3. If your child is born in the morning or afternoon, try to get steps #1 and #2 done that same day. That's because you'll want to do step #3 and step #4 early in the morning to make things go as quickly as possible. Now that you have the official hospital birth notification slip and accompanying letter from the hospital stating you are personally obtaining the birth certificate and must do so urgently (normally the hospital would file the papers with the government on your behalf, but that can take ages), head to City Hall in the heart of Nairobi. Even if you have a car, I suggest hiring a taxi because parking in downtown Nairobi is a circus. I recommend a taxi driver named Maina, who speaks both English and Swahili. His mobile phone number is +254 720 513 204 and his license plate is KBB 957 R. Maina waited around for me for all of step #3 and step #4 and charged KES 2,000. Because Nairobi traffic is some of the worst in the world, and because things at City Hall get crazy busy, aim to arrive at City Hall right when it opens at 8 AM. When you walk in the gate, head for the staircase to your right and go to the British third floor (American fourth floor). Go to a room in the 320's. I say 320's because according to different stories the exact room seems to change each year. Tell the person why you are there and present the letter from the hospital and the official hospital birth notification slip. After reviewing your documents, the worker will stamp the official hospital birth notification slip and direct you to the Cashier's Office back on the ground floor to pay KES 500. This office is right in the middle of City Hall when you are standing on the ground floor outside. When you walk in this office, it's a bit of a zoo, but head to the counter immediately to your left, present your documents, and then you'll be handed an invoice and directed to a particular window number to complete payment in cash. You'll be given an official receipt. Now go outside the City Hall main gate where there is a small photocopy shop, and pay KES 40 for a photocopy of the official hospital birth notification slip, and then head back to the room in the 320's to once again present all of your documents along with the photocopy and the receipt confirming payment. If I remember correctly, the worker will stamp your official hospital birth notification slip again and keep the upper and lower portions but send you away with the third pink-only piece I mentioned in step #1. All of step #3 took me 45 minutes, not including time driving in the taxi.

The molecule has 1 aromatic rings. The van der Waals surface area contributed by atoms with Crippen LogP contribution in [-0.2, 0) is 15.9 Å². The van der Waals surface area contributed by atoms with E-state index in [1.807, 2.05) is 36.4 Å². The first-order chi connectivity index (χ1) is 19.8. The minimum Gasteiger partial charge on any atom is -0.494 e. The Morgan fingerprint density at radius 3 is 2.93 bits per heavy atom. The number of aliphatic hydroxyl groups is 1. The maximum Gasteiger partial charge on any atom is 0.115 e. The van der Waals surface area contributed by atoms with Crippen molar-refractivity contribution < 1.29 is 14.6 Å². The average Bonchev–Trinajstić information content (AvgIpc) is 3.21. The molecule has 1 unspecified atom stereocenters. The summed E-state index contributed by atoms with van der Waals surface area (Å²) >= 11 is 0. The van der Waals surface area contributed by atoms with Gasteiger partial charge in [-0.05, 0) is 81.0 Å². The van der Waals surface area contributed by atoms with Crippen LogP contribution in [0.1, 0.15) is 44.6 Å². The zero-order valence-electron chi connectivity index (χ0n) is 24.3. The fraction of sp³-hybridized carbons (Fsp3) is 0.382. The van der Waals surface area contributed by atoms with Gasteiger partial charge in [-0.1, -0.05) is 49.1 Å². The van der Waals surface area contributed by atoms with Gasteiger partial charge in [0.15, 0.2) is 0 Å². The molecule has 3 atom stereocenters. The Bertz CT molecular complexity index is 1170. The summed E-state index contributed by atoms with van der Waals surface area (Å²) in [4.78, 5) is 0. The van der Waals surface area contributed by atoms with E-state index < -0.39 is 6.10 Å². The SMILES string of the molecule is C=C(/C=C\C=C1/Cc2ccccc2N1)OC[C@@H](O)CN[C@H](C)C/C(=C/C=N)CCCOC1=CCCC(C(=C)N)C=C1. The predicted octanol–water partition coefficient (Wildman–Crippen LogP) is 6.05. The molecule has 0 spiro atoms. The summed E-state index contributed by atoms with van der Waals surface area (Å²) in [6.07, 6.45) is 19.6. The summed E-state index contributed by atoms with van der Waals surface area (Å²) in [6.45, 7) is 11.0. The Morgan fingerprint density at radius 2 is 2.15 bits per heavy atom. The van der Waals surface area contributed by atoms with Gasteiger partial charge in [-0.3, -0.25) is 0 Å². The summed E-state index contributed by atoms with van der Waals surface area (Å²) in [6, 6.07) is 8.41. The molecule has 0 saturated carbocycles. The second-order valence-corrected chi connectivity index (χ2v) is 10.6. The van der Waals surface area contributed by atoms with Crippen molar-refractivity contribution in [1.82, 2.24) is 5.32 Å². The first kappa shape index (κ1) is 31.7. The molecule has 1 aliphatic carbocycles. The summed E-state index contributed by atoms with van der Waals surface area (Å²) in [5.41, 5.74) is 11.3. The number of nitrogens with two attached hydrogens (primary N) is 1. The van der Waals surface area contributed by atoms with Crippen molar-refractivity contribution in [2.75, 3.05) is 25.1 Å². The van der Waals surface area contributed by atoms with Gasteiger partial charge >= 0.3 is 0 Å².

4. With all of the documents, get back in the taxi and head to the Bishop Garden House on Bishop Road near the Social Security House and Prison Headquarters. When you walk in, the room is set-up with a long L-shape counter. Head for the corner or elbow of the L where you'll find a security guard blocking a door. Tell him you are there to see Mr. Lukano, or if Mr. Lukano is absent, ask to see his assistant or secretary. Just act like you know what you are doing and that you belong. You'll then be directed through the door and back to a glass cubicle. Tell Mr. Lukano's secretary that you are there to see Mr. Lukano, and she should let you into his office. Tell Mr. Lukano you are there to urgently collect your child's birth certificate. He will agree by writing so on one of your documents that you came with, and then he'll tell you to go back out to his secretary. Tell her why you are there, and she'll hand you a form to fill out. One question on the form asks for the maiden name of the child's mother, but I was directed by a friend to write the married name as they may ask to check the names against the passports you have on you, but if the name you put on the form differs from the passport, it will just complicate things. Also tell the secretary how many copies you'd like of the birth certificate. Since I don't plan to be in Nairobi always, I paid for five copies at KES 50 per copy. Be sure to carefully proofread the birth certificate for mistakes, especially spelling errors. (Fiona was spelled Riona on the first draft.) And with that, you have your child's Kenyan birth certificate!  All of step #4 took me 45 minutes, not including time driving in the taxi.